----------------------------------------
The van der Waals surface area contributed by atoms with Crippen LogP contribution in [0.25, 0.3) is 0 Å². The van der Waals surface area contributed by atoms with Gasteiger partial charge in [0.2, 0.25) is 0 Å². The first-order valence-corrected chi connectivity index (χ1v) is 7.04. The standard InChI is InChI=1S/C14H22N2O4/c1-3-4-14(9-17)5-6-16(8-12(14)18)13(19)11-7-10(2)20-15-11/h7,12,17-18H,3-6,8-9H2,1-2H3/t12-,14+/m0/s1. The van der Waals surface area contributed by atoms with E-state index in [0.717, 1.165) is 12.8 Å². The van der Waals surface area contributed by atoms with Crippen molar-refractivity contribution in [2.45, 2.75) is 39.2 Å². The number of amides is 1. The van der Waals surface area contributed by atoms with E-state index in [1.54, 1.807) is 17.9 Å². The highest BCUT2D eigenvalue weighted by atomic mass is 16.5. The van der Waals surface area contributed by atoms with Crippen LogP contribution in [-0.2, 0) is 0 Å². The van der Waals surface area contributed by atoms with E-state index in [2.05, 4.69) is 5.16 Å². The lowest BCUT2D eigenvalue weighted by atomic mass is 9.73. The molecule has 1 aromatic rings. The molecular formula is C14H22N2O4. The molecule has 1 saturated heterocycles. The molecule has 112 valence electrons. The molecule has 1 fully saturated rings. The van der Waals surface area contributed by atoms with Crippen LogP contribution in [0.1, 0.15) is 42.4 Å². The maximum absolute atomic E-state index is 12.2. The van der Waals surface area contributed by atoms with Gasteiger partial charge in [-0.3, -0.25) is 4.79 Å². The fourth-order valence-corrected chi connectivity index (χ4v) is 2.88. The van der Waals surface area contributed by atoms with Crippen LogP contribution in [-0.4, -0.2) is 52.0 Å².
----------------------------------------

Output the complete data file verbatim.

The van der Waals surface area contributed by atoms with Crippen LogP contribution in [0.25, 0.3) is 0 Å². The van der Waals surface area contributed by atoms with Gasteiger partial charge in [0.2, 0.25) is 0 Å². The first-order valence-corrected chi connectivity index (χ1v) is 7.04. The standard InChI is InChI=1S/C14H22N2O4/c1-3-4-14(9-17)5-6-16(8-12(14)18)13(19)11-7-10(2)20-15-11/h7,12,17-18H,3-6,8-9H2,1-2H3/t12-,14+/m0/s1. The van der Waals surface area contributed by atoms with E-state index in [0.717, 1.165) is 12.8 Å². The van der Waals surface area contributed by atoms with Crippen molar-refractivity contribution in [2.45, 2.75) is 39.2 Å². The number of amides is 1. The van der Waals surface area contributed by atoms with E-state index in [1.54, 1.807) is 17.9 Å². The highest BCUT2D eigenvalue weighted by atomic mass is 16.5. The van der Waals surface area contributed by atoms with Crippen LogP contribution in [-0.2, 0) is 0 Å². The van der Waals surface area contributed by atoms with E-state index in [2.05, 4.69) is 5.16 Å². The lowest BCUT2D eigenvalue weighted by atomic mass is 9.73. The molecule has 1 aromatic rings. The molecular formula is C14H22N2O4. The molecule has 1 saturated heterocycles. The molecule has 112 valence electrons. The molecule has 1 fully saturated rings. The van der Waals surface area contributed by atoms with Crippen LogP contribution in [0.1, 0.15) is 42.4 Å². The maximum absolute atomic E-state index is 12.2. The van der Waals surface area contributed by atoms with Gasteiger partial charge in [-0.3, -0.25) is 4.79 Å². The fourth-order valence-corrected chi connectivity index (χ4v) is 2.88. The van der Waals surface area contributed by atoms with Crippen LogP contribution in [-0.4, -0.2) is 52.0 Å².